This was the matter spoken of by the Exalted One.

Concerning it this was said: —

Foremost among good livers once
He lived, and all his love was given
To walk in ways of righteousness,
Loyal to help the multitude.
He reaped in heaven his due reward.
Fruit of good life thus having plucked,
He came to earth with crested head.
And they who knew what signs should mean
Declared: This one will lead the folk.
As in the past so now all men
Will render services to him.
So they reported thus of him:—
If he be born of noble clan,
As lord of lands ‘tis his to win
The faithful service of the folk.
But if he leave the world, this man,
So versed and practised in good deeds,
Will draw the people after him,
For all their love will given be
To keep what he so well doth teach.

https://legacy.suttacentral.net/en/dn30
“Keep to your own pastures, bhikkhus, walk in the haunts where your fathers roamed.
If ye thus walk in them, Māra will find no lodgement, Māra will find no foothold.”
— Cakkavattisīhanāda Sutta

chownah
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Re: Fire/Lotus buds on Buddha statues

Post by chownah » Mon Dec 23, 2019 12:48 pm

I'd be interested in seeing the iconographic comments about the flame being a turbin protuberance....the text shows the last of the 32 marks being:
32. His head is like a royal turban. That this is so counts to him as one of the marks of the Superman.
....so it seems that the buddha's head is like a turban....it says nothing about a protuberance above his head.

None of the images I found had the flame looking much like a turban:
Image
The HAIR DO makes the buddh's head sort of turban like in my estimation but the flame doesn't seem to me to be turban like at all....it seems sort of flame like.

Then there is this image which I have not been able to paste here where to me the flame definitely does not look like a turban.....it looks like a hand with palm forward.....or like a highly stylized flame.
https://upload.wikimedia.org/wikipedia/ ... statue.jpg

Anyway....I'm just trying to make sense of this.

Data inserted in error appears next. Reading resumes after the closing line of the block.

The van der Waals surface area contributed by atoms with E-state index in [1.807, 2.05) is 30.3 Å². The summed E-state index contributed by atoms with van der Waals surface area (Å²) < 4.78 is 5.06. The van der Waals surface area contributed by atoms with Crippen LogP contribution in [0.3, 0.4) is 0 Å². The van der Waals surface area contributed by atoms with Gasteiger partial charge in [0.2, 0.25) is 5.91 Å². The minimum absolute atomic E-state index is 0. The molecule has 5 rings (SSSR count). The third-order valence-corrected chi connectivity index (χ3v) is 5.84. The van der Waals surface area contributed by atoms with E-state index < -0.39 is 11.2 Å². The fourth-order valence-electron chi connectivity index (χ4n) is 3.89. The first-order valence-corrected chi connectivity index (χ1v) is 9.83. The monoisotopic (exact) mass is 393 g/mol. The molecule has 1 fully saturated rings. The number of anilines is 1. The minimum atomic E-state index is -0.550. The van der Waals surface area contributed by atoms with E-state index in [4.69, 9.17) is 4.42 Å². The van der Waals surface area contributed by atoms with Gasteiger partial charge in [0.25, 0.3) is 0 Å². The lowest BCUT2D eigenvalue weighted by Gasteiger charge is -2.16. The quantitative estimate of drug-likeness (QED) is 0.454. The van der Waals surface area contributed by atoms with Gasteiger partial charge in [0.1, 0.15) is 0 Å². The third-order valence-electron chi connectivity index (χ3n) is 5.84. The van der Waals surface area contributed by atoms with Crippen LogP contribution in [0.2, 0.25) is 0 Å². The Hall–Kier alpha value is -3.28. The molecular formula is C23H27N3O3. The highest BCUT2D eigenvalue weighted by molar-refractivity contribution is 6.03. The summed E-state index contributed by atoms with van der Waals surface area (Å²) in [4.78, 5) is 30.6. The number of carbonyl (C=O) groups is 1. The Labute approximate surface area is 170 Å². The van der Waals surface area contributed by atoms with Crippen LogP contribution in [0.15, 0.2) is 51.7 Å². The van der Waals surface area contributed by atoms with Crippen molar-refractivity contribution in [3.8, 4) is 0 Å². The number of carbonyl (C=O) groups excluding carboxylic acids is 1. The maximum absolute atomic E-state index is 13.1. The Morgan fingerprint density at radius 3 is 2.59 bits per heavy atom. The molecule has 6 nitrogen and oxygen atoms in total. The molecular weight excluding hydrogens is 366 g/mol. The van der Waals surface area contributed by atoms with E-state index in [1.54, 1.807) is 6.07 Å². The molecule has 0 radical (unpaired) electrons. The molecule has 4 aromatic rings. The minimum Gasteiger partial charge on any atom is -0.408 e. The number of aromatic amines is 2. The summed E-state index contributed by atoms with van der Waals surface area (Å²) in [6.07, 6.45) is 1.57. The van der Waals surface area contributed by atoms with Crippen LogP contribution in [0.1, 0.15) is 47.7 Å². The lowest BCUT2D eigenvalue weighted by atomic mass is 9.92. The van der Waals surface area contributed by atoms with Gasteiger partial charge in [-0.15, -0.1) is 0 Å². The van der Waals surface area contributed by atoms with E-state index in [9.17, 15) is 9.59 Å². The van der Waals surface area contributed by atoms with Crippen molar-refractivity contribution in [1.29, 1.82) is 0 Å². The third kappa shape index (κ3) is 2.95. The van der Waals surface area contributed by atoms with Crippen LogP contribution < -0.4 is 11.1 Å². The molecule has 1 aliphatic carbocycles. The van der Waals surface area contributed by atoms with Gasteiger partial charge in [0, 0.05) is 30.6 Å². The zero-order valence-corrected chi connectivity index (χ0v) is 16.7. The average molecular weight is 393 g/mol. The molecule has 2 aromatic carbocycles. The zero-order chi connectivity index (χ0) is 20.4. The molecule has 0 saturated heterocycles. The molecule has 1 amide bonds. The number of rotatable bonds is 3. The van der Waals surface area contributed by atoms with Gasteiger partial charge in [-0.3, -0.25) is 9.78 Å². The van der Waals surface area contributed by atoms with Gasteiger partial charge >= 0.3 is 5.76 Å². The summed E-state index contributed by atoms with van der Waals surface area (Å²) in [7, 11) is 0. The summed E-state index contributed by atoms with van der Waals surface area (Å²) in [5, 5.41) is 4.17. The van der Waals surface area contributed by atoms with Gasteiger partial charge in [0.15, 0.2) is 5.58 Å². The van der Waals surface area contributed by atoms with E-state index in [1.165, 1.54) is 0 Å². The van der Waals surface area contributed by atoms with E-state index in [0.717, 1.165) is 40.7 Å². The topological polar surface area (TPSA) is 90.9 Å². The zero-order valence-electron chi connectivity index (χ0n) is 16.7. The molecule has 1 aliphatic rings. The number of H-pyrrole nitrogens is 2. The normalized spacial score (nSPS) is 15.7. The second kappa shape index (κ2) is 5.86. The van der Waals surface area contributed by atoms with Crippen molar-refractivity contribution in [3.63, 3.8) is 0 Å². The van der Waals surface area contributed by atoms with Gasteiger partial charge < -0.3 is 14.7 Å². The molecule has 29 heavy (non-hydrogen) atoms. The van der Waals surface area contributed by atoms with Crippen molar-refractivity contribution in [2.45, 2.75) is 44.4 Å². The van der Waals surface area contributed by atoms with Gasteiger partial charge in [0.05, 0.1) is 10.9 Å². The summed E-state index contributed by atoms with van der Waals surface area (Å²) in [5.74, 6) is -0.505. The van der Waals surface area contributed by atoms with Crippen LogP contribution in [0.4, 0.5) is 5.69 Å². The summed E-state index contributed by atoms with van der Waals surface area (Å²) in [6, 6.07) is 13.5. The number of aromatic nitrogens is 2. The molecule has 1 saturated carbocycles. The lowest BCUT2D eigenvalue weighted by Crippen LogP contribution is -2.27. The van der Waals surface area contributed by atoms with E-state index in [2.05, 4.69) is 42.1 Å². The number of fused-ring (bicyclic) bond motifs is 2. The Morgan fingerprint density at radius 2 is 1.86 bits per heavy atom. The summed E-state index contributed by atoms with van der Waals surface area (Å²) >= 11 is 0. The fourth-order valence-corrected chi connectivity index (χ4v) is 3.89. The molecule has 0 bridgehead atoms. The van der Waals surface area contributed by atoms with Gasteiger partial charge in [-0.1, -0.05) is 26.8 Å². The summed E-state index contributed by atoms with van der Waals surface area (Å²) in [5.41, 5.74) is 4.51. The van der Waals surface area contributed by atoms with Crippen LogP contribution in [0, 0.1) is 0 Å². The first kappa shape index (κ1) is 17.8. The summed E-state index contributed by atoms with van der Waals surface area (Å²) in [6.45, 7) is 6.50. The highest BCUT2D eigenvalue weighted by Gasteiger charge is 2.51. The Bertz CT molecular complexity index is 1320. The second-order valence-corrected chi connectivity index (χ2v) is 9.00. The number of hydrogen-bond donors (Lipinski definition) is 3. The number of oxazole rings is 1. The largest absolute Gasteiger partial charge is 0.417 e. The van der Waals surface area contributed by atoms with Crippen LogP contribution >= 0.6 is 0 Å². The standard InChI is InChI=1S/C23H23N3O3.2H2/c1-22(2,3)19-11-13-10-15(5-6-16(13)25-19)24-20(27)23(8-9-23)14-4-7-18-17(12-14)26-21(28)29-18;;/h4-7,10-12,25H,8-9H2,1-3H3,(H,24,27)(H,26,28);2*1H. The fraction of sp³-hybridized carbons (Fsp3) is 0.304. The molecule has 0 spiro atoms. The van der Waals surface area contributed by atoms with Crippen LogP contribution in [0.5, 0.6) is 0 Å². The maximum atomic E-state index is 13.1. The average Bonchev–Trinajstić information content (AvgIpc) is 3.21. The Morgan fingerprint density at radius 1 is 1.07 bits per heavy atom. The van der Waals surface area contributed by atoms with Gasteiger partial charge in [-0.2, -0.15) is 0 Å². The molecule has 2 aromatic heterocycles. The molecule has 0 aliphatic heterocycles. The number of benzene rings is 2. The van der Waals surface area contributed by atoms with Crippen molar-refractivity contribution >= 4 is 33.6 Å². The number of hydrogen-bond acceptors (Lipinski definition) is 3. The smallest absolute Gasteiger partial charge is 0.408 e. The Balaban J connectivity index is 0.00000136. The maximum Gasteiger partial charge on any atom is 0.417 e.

It would be nice if TRobinson465 (the OP) would bring some images of what he has seen.....so far I haven't run into a lotus on the buddha's head and would like to see one if that is possible.....

chownah

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Dhammanando
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Re: Fire/Lotus buds on Buddha statues

Post by Dhammanando » Mon Dec 23, 2019 2:43 pm

chownah wrote:
Mon Dec 23, 2019 12:48 pm
but the flame doesn't seem to me to be turban like at all....it seems sort of flame like.
It's not that the flame is meant to look like a turban, but rather that artistic representation of the uṣniṣa was in the earliest days of Buddha images turban-like but later took on other forms. But the variant forms continued to be referred to as uṣniṣas.
“Keep to your own pastures, bhikkhus, walk in the haunts where your fathers roamed.
If ye thus walk in them, Māra will find no lodgement, Māra will find no foothold.”
— Cakkavattisīhanāda Sutta

chownah
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Re: Fire/Lotus buds on Buddha statues

Post by chownah » Mon Dec 23, 2019 4:26 pm

Can you find a picture of one of these early images so we can see what this turban thing is all about?
chownah

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Dhammanando
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Re: Fire/Lotus buds on Buddha statues

Post by Dhammanando » Mon Dec 23, 2019 5:00 pm

chownah wrote:
Mon Dec 23, 2019 4:26 pm
Can you find a picture of one of these early images so we can see what this turban thing is all about?
Just search google images for Gandhara (or Mathura) + Buddha.
“Keep to your own pastures, bhikkhus, walk in the haunts where your fathers roamed.
If ye thus walk in them, Māra will find no lodgement, Māra will find no foothold.”
— Cakkavattisīhanāda Sutta

TRobinson465
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Re: Fire/Lotus buds on Buddha statues

Post by TRobinson465 » Mon Dec 30, 2019 6:08 pm

chownah wrote:
Mon Dec 23, 2019 12:48 pm

It would be nice if TRobinson465 (the OP) would bring some images of what he has seen.....so far I haven't run into a lotus on the buddha's head and would like to see one if that is possible.....

chownah
I've also found the flame to be the more common one, but i see lotus or at least a flame that looks a lot like a lotus every so often.
1-White-Marble-Large-Meditating-Buddha-Statue.jpg
Hot-sale-Thai-gold-buddha-statue.jpg_350x350.jpg
Hot-sale-Thai-gold-buddha-statue.jpg_350x350.jpg (53.54 KiB) Viewed 212 times
shk_tp_web__39523.1401896079.jpg
"Do not have blind faith, but also no blind criticism" - the 14th Dalai Lama

"At Varanasi, in the Deer Park at Isipatana, the Blessed One has set in motion the unexcelled Wheel of Dhamma that cannot be stopped by brahmins, devas, Maras, Brahmas or anyone in the cosmos." -Dhammacakkappavattana Sutta